Bereavement in an Age of Rage: Comments on the Commentary

Rachel Held Evans,
image from her Twitter page

Even internet snarks gasped on May 4th: Rachel Held Evans, the ex-evangelical prophet and friend to the religiously marginalized, had died at 37, possibly of encephalitis. Tweeters dropped their smart phones and genuinely grieved over such a malevolently random death. It was as if a previous era’s medical fickleness reached into ours and snatched one of our own.

Alas, the pause didn’t last. Twitter soon re-bristled. The near-eloquent anguish over Rachel Held Evans the person was smothered beneath RHE the issue. I’m left wondering: Will our digital age find space for mourning and genuine humanity?

Evans, who was reared in Alabama until she was 14 and then moved to Tennessee, had emerged as one of progressive Christianity’s most popular proponents and evolved into a curiously 21st-century religious celebrity in the process. She challenged what she saw as the evangelical party line, writing and thumbing her way through books and blog posts and tweets. Over 168,000 followed her feed, where she blessed doubters and welcomed the church’s “refugees:” women and gay Christians and transgender Christians and faithful intellectuals – many of whom felt suppressed by what they saw as a patriarchal, anti-intellectual, and politically partisan church.  As Elizabeth Dias and Sam Roberts put it: “Her congregation was online, and her Twitter feed became her church, a gathering place for thousands to question, find safety in their doubts and learn to believe in new ways.” They said her presence “became the hub for a diaspora.”

Multi-layered grief struck many near and far from her. I felt it even though I never knew her and didn’t quite sync with her.

An obvious layer is plain sorrow. Her husband suddenly lost his wife; her two toddlers will barely remember her. My heart sinks as I imagine the kids years from now: “Dad, tell us what Mommy was like.”

Then there are personal dynamics. Perhaps some feel regret over things said and left unsaid (her challenges sparked clashes). As for me, I feel survivor’s guilt: Doctors wonder if my supposedly incurable cancer has vanished (to emphasize: they’re by no means sure, but I’ve shifted from dark certainty to delightful uncertainty). I’m 62 – still relatively young to die, but past middle age and old enough to be Rachel’s father.

I feel guilty for being alive. That makes no sense, of course, but such is survivor’s guilt.

Then there’s incongruity: she had been thriving. There was no lingering battle involving chemotherapy and wigs and bandannas and emaciation. It’s as if we’ve zig-zagged from the 21st century to the 19th century and back again. Everything began so millennial. She tweeted news of her hospital admission for flu-like symptoms and an infection. No big deal in present-day America: the IV drips’ll overpower the disease and she’ll be good to go. Her flock rallied for prayer under the hashtag, #PrayforRHE. Russell Moore, with whom she often debated, chimed his support: He and she were “theological opposites,” and they’d sparred “on all kinds of stuff over the years.” But this was solidarity’s moment: “She needs our prayers right now. Conservatives, progressives, centrists, everybody: let’s pray for RHE.”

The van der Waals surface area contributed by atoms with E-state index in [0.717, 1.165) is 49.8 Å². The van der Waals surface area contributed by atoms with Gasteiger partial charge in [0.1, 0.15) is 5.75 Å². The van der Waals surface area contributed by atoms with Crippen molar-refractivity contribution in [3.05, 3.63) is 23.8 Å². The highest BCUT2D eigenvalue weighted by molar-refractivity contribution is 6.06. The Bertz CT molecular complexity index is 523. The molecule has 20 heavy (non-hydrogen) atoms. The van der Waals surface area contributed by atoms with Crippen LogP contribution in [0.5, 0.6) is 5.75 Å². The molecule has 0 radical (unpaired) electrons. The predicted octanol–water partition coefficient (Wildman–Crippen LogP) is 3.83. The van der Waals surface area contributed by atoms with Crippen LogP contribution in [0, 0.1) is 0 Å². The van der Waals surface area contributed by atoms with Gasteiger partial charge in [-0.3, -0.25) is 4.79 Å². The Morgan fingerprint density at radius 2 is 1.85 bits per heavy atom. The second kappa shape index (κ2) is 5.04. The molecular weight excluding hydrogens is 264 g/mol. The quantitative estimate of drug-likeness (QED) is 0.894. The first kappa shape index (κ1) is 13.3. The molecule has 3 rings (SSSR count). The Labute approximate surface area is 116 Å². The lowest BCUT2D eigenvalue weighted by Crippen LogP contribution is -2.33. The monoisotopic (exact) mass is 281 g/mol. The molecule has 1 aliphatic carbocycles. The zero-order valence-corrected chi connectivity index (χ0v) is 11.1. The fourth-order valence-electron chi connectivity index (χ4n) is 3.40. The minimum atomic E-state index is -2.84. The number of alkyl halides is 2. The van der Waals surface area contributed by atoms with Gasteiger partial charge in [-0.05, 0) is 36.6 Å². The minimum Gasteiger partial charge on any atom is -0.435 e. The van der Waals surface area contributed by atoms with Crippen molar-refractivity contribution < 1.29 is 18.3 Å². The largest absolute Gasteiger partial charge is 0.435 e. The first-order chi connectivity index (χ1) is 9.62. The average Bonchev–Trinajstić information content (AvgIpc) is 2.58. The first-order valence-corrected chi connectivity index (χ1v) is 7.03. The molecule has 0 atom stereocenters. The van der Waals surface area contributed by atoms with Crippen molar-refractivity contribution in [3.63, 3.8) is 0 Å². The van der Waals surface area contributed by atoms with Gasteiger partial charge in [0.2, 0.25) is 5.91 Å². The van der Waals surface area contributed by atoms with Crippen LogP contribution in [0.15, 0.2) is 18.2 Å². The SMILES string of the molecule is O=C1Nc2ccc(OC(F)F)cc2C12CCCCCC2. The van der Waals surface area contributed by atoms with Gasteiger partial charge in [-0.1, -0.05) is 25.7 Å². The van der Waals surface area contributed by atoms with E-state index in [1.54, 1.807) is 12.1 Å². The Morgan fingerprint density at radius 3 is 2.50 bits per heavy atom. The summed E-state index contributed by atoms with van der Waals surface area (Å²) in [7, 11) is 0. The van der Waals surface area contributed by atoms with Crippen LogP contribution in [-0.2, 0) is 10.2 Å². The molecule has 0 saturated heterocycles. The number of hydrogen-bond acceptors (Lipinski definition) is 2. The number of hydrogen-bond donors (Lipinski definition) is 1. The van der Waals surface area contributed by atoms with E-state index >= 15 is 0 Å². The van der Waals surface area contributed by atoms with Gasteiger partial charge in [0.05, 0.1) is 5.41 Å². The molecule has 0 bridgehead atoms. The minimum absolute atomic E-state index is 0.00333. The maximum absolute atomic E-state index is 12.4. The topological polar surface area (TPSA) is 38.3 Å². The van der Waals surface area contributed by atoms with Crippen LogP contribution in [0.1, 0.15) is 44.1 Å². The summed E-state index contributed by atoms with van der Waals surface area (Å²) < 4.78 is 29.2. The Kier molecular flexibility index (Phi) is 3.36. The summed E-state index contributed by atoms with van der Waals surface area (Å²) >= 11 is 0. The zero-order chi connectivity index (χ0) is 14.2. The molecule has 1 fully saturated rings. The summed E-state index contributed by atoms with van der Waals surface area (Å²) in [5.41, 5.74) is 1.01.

Cue in twenty-first century banality: Moore’s supposed disclaimer (“… theological opposites …”) sparked outrage on feeds and blogs: He was insensitive. Maybe he was hedging his bets and playing to his audience and distancing himself from RHE …

Tweets. Hashtag prayers. Offense over a benign comment and second-guessing inner motives. It’s the hackneyed online script: An illness stirs drama while the patient lies in a hospital bed. Maybe we’d even see selfies with friendly nurses and a homecoming and appreciative tweets: “Thanks for the prayers, y’all. They got me through …” Maybe she’d graciously thank Doctor Moore.

But then the 19th century escaped its time-bound confines and lumbered into our era. There was a medically-induced coma after inexplicable brain seizures; there were baffled doctors; there was her swelling brain. And, finally, there was her shocking death.  

This called for a somber pause and long hugs and whispered words of consolation. And that happened — for a moment. But then a few obnoxious militants assured all of her eternal destiny; an apologist wrote a critical “appreciation” (the article was pulled before I could read it); others fired back, with tweeted salvos aimed especially at evangelical males (they’re all haters – every last one). Ed Stetzer said it well: “I’m struck by the cruelty of some Christians (in) social media this week, all being cruel because they think someone else said something cruel, so they can be cruel, then people respond to that, etc. It is not right. It does not honor the Lord. End the cycle. Jesus shows a better way.”

Of course, Twitter’s noise swallowed Stetzer’s wisdom. Meanwhile, her real-world family and friends grieve. The 19th-century, for all its flaws, would have given them room for mourning and lament. Our century, for all its advances, has no time for that.

That’s a pity, to say the least.

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About Charles Redfern

Charles Redfern is a writer, activist, and clergyman living in Connecticut with his wife and family. He's currently writing two books, with more in his head.

View all posts by Charles Redfern

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